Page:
Have you ever wondered what happens in incidents like ‘plane runs out of fuel and crashes’? It could be nightmarish and one of those scenarios that aviation authorities and pilots work tirelessly to avoid. Let’s understand through this blog, some historical incidents that led to a plane falling from sky due to fuel crisis, we will explore the reasons behind the plane crash, and discuss measures taken to prevent such critical situations.
What are some cases of plane crash due to fuel exhaustion?
These incidents shed light on the dire consequences of failing to adequately monitor and plan for a sufficient fuel supply during flights.
- Ethiopian Airlines Flight 961 (1996) – This Flight 961 Boeing 767 plane falls from sky in the Indian Ocean due to fuel exhaustion resulting from a hijacking. 125 of 175 people on board, including the hijackers, died.
- East Coast Aviation Services Jetstream 3101 (2000) – This flight crashed in Pennsylvania after plane runs out of fuel near Scranton International Airport, resulting in 19 fatalities. The crash was attributed to inadequate refueling.
- Air Transat Flight 236 (2001) – This transatlantic flight 236 lost engine power over the Atlantic Ocean due to a fuel leak caused by maintenance issues but managed to glide to a successful emergency landing in the Azores, saving all 306 people on board.
- Tuninter Flight 1153 (2005) – This ATR 72 crashed into the Mediterranean Sea because the plan runs out of fuel, caused by installing the wrong fuel quantity indicators. 16 of the 39 people on board died, marking Tuninter’s first fatal accident.
- LaMia Flight 2933 (2016) – This charter flight crashed near Medellín, Colombia, killing 71 people, including members of the Brazilian football team Chapecoense. This plane falling from sky was a result of an inappropriate flight plan and pilot errors.
Learn more about the 5 Bizzare Incidents of plane crashes as it runs out of fuel.
What factors can lead to a plane runs out of fuel mid-flight and crash?
Fuel starvation incidents are the rarest of the rarest ones, but they highlight the critical importance of proper fuel management in aviation.
Despite comprehensive training and checklists, the incidents where plane runs out of fuel persist due to a range of factors –
- Improper or insufficient planning – Inadequate flight planning, such as failing to assess the potential delays or deviations, can lead to fuel wastage resulting in shortages.
- Fuel mismanagement – These incidents also remind of the errors in managing fuel distribution within the aircraft’s tanks that can result in uneven consumption. Mathematical mistakes in calculating fuel requirements can lead to inaccurate estimates.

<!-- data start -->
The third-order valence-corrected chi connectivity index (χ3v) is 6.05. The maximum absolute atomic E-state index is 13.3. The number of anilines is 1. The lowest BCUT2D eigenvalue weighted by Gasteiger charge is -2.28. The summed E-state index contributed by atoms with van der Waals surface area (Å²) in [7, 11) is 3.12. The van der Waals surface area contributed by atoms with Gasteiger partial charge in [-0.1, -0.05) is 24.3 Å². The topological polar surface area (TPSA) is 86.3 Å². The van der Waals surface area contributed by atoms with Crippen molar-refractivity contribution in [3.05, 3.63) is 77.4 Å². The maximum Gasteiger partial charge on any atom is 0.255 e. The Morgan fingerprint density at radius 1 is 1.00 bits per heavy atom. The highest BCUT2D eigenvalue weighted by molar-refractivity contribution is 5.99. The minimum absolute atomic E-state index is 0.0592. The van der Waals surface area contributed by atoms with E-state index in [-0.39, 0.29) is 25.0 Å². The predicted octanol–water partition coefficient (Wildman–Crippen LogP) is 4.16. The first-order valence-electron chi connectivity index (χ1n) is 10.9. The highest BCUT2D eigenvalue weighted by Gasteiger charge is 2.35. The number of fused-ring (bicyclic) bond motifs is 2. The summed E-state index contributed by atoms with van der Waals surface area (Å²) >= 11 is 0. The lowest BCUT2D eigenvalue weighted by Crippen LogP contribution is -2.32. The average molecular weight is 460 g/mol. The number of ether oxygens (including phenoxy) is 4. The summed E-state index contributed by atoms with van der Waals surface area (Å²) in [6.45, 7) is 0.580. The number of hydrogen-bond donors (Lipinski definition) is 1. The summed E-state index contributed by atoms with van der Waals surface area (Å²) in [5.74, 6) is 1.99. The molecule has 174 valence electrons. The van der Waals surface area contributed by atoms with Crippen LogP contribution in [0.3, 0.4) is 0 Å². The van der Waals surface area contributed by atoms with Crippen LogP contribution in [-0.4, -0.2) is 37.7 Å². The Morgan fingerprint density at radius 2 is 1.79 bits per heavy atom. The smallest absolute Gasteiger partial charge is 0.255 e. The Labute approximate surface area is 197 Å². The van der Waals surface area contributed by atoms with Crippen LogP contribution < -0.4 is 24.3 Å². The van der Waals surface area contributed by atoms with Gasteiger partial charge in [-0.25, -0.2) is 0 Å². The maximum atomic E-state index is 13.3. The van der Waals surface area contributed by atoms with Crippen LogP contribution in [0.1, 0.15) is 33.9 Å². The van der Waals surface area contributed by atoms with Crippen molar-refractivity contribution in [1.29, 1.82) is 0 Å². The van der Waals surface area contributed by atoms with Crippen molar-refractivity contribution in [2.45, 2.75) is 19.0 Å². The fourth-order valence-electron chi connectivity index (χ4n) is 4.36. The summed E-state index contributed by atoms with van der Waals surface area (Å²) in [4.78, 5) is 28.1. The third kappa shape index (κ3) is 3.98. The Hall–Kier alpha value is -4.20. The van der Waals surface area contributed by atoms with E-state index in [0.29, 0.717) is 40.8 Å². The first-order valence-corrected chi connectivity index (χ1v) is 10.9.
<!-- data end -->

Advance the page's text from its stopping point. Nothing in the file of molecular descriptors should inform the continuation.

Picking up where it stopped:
- Poor decision-making – Pilots may delay refueling or ignore warnings about low fuel making it challenging to reach their destination safely.
- Failure to declare an emergency – Failing to communicate about inadequate fuel and not escalating it as an emergency to air traffic controllers can hinder prompt assistance.
- Mechanical problems or failures – While they occur very rarely, mechanical issues can contribute to fuel starvation incidents, often with devastating consequences. These mechanical discrepancies consume more fuel compared to the normal scenarios while operating the flight.
There are numerous factors that can contribute to ‘plane crash ran out of fuel’ includents. However, it’s essential to note that human error remains the most contributing factor behind these incidents.
Do You Know: On November 28th, the Chapecoense soccer team was en route to Colombia for a final championship game – the Copa Sudamericana. Tragically, their journey ended in disaster when their aircraft, despite having enough fuel to reach their destination, ran out of fuel just 12 miles away from the airport where they were scheduled to land. The crash claimed the lives of 71 of the 77 people on board.
What are the Fuel Mismanagement Statistics in the US?
Fuel mismanagement is a persistent issue in general aviation in the United States, with statistics revealing the severity –
- On average, more than 50 accidents annually result from fuel management problems.